Clean, accessible water for all is an essential part of the world we want to live in. Today at least 663 million people lack access to safe drinking water and 2.4 billion lack access to improved sanitation, such as a toilet or latrine. By 2050, at least one in four people is likely to live in a country affected by chronic or recurring shortages of fresh water.
Improving the way we conserve, manage, and deliver water is fundamental to solving this water crisis and achieving universal and equitable access to water and sanitation services. Effectively addressing these challenges will require that the skills and resources of both public and private sectors be brought to bear.
While evidence shows that public-private partnerships (PPPs) can and do deliver improved services, introducing 24/7 supply and improving utility performance, water is a challenging sector to introduce private participation. Entrenched ideologies, can make water PPPs a very tough sell to government and public alike. The water sector lags behind other infrastructure sectors in private sector participation. Over the last 10 years, there were 545 water projects involving private participation in emerging markets, less than a third of the number of energy projects over the same period. Investment in these same projects represent only six percent of investment in the energy sector.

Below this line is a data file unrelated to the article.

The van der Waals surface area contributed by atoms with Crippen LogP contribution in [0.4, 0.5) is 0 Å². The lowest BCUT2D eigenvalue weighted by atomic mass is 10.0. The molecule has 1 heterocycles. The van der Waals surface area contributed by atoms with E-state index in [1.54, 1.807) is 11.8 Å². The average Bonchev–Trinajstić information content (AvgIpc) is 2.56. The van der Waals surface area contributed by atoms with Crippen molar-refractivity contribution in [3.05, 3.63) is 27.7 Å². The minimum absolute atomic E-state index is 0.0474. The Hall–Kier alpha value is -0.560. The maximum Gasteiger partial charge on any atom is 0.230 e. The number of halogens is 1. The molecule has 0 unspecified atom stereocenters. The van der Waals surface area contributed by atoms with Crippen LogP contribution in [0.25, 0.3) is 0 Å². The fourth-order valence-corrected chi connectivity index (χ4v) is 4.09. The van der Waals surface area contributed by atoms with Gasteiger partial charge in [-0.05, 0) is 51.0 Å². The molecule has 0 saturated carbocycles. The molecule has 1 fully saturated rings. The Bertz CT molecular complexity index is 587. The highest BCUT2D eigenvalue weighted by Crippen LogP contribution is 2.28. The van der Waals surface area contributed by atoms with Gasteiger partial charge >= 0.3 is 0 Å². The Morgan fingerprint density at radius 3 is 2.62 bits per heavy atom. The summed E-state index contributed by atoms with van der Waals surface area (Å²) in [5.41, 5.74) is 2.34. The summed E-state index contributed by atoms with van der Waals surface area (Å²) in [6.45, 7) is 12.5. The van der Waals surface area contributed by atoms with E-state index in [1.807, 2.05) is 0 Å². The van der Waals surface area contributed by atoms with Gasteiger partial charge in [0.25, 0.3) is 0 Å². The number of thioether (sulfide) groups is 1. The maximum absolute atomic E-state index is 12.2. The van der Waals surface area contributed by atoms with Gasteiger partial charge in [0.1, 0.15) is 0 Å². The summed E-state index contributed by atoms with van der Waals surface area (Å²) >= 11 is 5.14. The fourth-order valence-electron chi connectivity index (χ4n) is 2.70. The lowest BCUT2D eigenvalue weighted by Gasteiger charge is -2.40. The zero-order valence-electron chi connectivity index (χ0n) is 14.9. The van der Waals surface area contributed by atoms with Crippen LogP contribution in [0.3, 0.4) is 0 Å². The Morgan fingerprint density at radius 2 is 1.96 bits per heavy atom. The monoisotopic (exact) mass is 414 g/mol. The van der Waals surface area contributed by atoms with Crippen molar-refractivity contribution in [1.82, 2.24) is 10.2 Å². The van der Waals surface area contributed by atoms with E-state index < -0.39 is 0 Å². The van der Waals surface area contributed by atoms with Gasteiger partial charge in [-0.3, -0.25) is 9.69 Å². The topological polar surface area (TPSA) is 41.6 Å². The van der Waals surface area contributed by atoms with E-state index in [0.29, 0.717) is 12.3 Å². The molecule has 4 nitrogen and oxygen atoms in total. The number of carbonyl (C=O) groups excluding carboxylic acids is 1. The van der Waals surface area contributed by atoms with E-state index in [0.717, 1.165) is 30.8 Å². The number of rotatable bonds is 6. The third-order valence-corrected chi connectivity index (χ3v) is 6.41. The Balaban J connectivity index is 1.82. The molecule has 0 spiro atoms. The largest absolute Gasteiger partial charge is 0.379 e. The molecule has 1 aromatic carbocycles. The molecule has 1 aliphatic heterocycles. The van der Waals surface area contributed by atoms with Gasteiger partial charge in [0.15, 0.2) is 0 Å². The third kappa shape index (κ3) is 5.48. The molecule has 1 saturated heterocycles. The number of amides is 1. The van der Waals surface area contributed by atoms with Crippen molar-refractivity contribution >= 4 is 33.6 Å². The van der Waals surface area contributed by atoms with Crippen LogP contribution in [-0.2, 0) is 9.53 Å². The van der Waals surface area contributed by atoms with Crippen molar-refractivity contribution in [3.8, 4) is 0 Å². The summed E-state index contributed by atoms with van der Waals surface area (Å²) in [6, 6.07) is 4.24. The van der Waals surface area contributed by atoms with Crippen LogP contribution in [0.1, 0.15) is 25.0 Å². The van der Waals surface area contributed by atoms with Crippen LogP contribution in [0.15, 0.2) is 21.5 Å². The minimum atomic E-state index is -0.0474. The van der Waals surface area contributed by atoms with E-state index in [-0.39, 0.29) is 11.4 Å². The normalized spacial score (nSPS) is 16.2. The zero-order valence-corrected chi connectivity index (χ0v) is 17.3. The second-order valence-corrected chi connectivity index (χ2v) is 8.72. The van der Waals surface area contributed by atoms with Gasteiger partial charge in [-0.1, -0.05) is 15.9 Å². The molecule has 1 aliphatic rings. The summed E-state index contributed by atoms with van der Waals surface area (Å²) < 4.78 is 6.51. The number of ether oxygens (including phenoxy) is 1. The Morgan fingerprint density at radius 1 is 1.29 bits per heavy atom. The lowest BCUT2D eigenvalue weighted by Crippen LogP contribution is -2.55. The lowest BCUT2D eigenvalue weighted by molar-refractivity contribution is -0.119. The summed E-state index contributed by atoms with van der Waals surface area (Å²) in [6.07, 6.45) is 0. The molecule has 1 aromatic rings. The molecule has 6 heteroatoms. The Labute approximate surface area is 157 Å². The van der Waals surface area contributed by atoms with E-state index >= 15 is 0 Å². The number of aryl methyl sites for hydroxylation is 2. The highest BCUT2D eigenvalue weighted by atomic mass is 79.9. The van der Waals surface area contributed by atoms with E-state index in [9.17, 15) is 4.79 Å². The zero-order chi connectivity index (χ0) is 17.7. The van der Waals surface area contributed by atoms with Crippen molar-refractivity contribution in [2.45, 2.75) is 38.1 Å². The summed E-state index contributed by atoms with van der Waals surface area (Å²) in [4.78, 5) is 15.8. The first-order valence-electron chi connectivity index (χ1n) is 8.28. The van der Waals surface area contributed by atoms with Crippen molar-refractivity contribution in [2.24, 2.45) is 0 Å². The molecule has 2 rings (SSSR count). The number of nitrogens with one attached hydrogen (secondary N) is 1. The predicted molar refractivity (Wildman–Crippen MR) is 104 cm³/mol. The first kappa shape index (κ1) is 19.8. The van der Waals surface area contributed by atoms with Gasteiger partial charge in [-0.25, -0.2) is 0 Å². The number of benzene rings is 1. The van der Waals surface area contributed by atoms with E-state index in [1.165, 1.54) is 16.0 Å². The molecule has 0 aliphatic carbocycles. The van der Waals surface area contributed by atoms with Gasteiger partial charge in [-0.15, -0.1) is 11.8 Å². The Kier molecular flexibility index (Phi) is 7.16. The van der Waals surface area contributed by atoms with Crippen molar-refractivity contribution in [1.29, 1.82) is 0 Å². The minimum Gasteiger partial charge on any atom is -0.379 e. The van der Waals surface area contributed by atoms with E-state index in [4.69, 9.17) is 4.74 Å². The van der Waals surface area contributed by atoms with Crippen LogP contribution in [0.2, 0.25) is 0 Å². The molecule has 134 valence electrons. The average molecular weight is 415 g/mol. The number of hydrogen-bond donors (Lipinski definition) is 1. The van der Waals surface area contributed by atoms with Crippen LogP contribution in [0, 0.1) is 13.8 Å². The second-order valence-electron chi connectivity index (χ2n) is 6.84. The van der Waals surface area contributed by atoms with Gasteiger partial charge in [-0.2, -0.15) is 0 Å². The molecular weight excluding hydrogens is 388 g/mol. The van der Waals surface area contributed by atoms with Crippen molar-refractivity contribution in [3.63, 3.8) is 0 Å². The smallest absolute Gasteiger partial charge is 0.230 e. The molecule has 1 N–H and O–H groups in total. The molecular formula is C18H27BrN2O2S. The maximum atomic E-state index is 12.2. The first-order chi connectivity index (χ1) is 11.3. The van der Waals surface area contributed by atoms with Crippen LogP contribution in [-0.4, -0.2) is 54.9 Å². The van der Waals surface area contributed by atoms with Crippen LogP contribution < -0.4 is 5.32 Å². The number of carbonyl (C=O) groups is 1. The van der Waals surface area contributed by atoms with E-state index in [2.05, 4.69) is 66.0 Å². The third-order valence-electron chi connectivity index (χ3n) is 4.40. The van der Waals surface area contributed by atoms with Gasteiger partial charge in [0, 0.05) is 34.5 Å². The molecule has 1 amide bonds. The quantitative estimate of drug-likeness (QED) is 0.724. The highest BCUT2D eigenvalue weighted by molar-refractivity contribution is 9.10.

Despite the relatively low participation of the private sector, there has been innovation in the past 10 years: new private parties are emerging, with local and regional players in both the rural and urban sub-sectors, and there are three areas in which PPPs have showed significant promise in the water sector.